Flood warning systems go obsolete

Scarcity of funds hampers modernisation of EWS

Sophia Siddiqui

Islamabad—The country’s seven flood warning radars are now obsolete, this was revealed at a meeting chaired by Minister for planning and development, Ahsan Iqbal, on flood preparedness and monsoon rains forecast by the Pakistan Meteorological Department (PMD).
Those present at the meeting were informed that the government was short on funds to mobilise Rs7 billion on Early Warning System (EWS) project. According to an official who attended the meeting, the oldest flood warning system was installed in Sialkot in 1978 while the latest one was installed in 2004 in Mangla. He said that even though Khyber Pakhtunkhwa had seen repeated flash floods since 2010, the only warning system set up in the province was in Dera Ismail Khan in 1994. The PMD had proposed a Rs7bn project for a modernized early warning system for the entire country with 21 radars but could not get immediate support. The official said that as a part of the project they would install radars in Gwadar, Zhob, D.I. Khan, D.G. Khan and Quetta along with 40 observatories in the remaining districts at a cost of Rs3.7bn. Automation of nearly 100 existing observatories would cost another Rs500 million while 200 Automatic Weather Stations (AWS) would cost Rs1bn, a Glacier Lake Outburst Flood (GLOF) station in Gilgit Baltistan and Upper KP worth Rs450m besides wind profilers, warning communication system and cell broadcast and FM weather radio.
The minister claimed that the cost of the project was quite high and could not be funded immediately. However, he added that the project should be processed for multi-year financing. PMD Director General Dr Ghulam Rasul confirmed that “our radar network is very poor” as the life of a weather system radar was 10 years after which they became obsolete. He said that a new radar system was being set up in Mardan to be made operational by 2017. He added that devastations of floods could not be avoided without overcoming technological gaps.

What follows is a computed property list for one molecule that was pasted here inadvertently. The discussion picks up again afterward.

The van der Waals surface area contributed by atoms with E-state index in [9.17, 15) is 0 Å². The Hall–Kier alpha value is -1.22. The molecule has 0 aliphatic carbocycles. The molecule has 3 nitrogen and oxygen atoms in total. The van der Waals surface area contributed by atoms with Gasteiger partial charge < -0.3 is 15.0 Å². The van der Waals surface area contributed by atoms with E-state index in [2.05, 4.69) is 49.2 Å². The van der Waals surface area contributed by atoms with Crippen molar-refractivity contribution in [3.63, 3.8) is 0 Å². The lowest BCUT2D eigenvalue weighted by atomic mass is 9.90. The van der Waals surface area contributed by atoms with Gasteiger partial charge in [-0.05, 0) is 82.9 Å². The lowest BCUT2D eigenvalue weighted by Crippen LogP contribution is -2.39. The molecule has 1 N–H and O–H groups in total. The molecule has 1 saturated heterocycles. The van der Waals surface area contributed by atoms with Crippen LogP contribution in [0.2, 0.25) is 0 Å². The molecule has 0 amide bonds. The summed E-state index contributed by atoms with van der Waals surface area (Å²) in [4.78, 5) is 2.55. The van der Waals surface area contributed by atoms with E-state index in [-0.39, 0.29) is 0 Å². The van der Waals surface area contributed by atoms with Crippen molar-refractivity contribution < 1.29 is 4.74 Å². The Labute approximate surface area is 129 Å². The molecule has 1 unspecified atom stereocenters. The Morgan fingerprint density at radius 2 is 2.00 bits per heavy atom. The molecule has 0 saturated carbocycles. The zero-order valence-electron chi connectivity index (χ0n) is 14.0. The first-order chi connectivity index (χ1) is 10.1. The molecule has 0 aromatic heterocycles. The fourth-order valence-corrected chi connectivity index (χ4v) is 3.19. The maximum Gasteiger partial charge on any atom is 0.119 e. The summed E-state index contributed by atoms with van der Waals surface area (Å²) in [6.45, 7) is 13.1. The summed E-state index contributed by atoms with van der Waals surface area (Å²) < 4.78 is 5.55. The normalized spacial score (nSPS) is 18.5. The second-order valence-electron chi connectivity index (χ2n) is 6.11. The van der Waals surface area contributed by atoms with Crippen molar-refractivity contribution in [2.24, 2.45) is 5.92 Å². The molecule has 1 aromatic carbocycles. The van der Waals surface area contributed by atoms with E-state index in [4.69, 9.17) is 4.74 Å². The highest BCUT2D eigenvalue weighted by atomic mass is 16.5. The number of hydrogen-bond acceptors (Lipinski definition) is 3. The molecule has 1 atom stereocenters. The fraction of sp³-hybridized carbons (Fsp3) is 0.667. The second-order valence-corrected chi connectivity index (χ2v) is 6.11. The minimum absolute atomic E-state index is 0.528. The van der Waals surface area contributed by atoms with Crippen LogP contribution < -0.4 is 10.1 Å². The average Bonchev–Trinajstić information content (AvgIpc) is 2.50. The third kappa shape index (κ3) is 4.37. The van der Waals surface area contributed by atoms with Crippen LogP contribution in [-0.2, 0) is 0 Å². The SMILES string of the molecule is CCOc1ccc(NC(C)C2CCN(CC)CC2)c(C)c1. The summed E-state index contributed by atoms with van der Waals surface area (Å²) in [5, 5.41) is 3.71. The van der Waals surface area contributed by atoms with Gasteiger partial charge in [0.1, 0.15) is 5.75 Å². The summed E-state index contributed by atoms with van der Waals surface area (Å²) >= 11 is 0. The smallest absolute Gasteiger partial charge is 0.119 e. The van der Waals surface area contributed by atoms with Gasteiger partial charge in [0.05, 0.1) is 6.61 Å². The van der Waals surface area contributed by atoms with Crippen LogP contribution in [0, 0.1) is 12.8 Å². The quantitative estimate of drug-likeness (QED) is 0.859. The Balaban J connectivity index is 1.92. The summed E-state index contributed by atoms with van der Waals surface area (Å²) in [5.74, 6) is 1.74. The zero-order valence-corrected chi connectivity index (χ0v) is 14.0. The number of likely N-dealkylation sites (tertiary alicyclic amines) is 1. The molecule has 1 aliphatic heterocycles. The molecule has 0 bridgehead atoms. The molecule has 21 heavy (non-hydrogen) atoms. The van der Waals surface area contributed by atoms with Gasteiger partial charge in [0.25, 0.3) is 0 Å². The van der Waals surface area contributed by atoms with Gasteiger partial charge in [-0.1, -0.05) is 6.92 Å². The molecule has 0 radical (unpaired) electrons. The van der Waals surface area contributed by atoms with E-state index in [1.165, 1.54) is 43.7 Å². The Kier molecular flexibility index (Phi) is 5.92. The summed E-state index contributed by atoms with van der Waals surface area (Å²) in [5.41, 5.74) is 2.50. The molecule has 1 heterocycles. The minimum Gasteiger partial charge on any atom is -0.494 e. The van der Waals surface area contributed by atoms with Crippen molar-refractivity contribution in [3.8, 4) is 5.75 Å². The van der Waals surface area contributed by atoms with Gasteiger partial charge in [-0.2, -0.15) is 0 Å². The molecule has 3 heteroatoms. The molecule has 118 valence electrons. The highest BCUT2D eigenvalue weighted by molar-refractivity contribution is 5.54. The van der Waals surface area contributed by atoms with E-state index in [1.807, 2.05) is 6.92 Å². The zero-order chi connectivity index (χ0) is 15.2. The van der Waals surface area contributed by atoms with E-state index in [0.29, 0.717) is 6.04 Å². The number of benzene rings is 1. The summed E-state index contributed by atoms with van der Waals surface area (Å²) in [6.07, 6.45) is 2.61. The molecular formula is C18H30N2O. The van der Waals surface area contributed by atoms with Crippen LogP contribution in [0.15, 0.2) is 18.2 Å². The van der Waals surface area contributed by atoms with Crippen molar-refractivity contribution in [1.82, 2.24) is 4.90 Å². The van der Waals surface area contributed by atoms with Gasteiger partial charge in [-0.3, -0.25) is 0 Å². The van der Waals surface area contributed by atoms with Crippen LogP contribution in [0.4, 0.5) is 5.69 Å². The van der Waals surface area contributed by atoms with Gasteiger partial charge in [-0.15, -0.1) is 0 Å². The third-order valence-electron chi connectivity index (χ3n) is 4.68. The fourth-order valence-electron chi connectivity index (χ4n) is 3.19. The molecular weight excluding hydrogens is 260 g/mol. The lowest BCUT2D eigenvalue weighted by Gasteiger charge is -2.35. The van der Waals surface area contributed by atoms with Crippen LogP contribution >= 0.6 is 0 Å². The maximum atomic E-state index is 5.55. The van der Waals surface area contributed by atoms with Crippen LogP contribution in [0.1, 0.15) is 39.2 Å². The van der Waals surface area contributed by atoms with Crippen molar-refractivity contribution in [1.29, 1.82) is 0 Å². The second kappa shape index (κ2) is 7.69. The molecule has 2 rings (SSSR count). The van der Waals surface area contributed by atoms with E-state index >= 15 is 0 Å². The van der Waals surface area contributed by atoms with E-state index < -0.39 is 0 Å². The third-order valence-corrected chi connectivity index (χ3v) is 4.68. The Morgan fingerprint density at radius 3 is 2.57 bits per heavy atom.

According to Dr Rasul, the government was keen on modernizing the EWS given the increasing frequency of weather-related disasters. Dr Rasul added that lessons learnt last year from the devastation in Chitral had helped them improve the EWS. The World Meteorological Organisation (WMO) which supervised 198 Met services in the world have held studies and research that a dollar spent on the EWS saved $36 in return because the EWS was the first line of defence against floods and devastations.
He said the chief minister of Punjab had promised to provide support to three radar systems in his province — Sialkot, Lahore and Mangla — with modern technology. This project, he added, would cost Rs4bn and could be completed in two years. The Minister for Planning directed departments concerned to take pre-emptive measures to deal with the flooding situation in view of monsoon rains this year which will be 20 per cent higher than normal rains.

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